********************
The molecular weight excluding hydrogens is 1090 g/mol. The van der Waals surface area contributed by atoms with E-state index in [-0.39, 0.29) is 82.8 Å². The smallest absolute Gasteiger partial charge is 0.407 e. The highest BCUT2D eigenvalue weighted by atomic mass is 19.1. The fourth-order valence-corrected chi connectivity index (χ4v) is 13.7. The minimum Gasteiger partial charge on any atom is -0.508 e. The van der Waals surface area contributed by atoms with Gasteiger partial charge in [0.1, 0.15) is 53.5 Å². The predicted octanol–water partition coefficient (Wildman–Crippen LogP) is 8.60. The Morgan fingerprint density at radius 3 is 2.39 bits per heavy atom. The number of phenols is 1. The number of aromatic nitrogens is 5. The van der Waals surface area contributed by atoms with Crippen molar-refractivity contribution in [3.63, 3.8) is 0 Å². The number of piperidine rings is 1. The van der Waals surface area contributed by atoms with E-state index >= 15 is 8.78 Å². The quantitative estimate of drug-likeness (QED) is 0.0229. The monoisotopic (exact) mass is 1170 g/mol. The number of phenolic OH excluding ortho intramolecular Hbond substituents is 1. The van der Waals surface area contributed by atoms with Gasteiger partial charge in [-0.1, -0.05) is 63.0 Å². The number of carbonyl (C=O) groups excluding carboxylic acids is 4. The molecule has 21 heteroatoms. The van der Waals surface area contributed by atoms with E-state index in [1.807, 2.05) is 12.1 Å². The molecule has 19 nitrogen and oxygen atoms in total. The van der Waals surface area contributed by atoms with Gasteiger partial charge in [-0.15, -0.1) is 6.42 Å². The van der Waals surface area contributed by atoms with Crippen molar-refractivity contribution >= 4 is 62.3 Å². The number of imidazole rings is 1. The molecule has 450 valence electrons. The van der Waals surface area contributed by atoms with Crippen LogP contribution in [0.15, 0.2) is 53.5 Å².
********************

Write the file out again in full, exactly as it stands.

The molecular weight excluding hydrogens is 1090 g/mol. The van der Waals surface area contributed by atoms with E-state index in [-0.39, 0.29) is 82.8 Å². The smallest absolute Gasteiger partial charge is 0.407 e. The highest BCUT2D eigenvalue weighted by atomic mass is 19.1. The fourth-order valence-corrected chi connectivity index (χ4v) is 13.7. The minimum Gasteiger partial charge on any atom is -0.508 e. The van der Waals surface area contributed by atoms with Gasteiger partial charge in [0.1, 0.15) is 53.5 Å². The predicted octanol–water partition coefficient (Wildman–Crippen LogP) is 8.60. The Morgan fingerprint density at radius 3 is 2.39 bits per heavy atom. The number of phenols is 1. The number of aromatic nitrogens is 5. The van der Waals surface area contributed by atoms with Crippen molar-refractivity contribution in [3.63, 3.8) is 0 Å². The number of piperidine rings is 1. The van der Waals surface area contributed by atoms with E-state index >= 15 is 8.78 Å². The quantitative estimate of drug-likeness (QED) is 0.0229. The monoisotopic (exact) mass is 1170 g/mol. The number of phenolic OH excluding ortho intramolecular Hbond substituents is 1. The van der Waals surface area contributed by atoms with Gasteiger partial charge in [-0.1, -0.05) is 63.0 Å². The number of carbonyl (C=O) groups excluding carboxylic acids is 4. The molecule has 21 heteroatoms. The van der Waals surface area contributed by atoms with E-state index in [1.807, 2.05) is 12.1 Å². The molecule has 19 nitrogen and oxygen atoms in total. The van der Waals surface area contributed by atoms with Gasteiger partial charge in [-0.15, -0.1) is 6.42 Å². The van der Waals surface area contributed by atoms with Crippen molar-refractivity contribution >= 4 is 62.3 Å². The number of imidazole rings is 1. The molecule has 450 valence electrons. The van der Waals surface area contributed by atoms with Crippen LogP contribution in [0.15, 0.2) is 53.5 Å².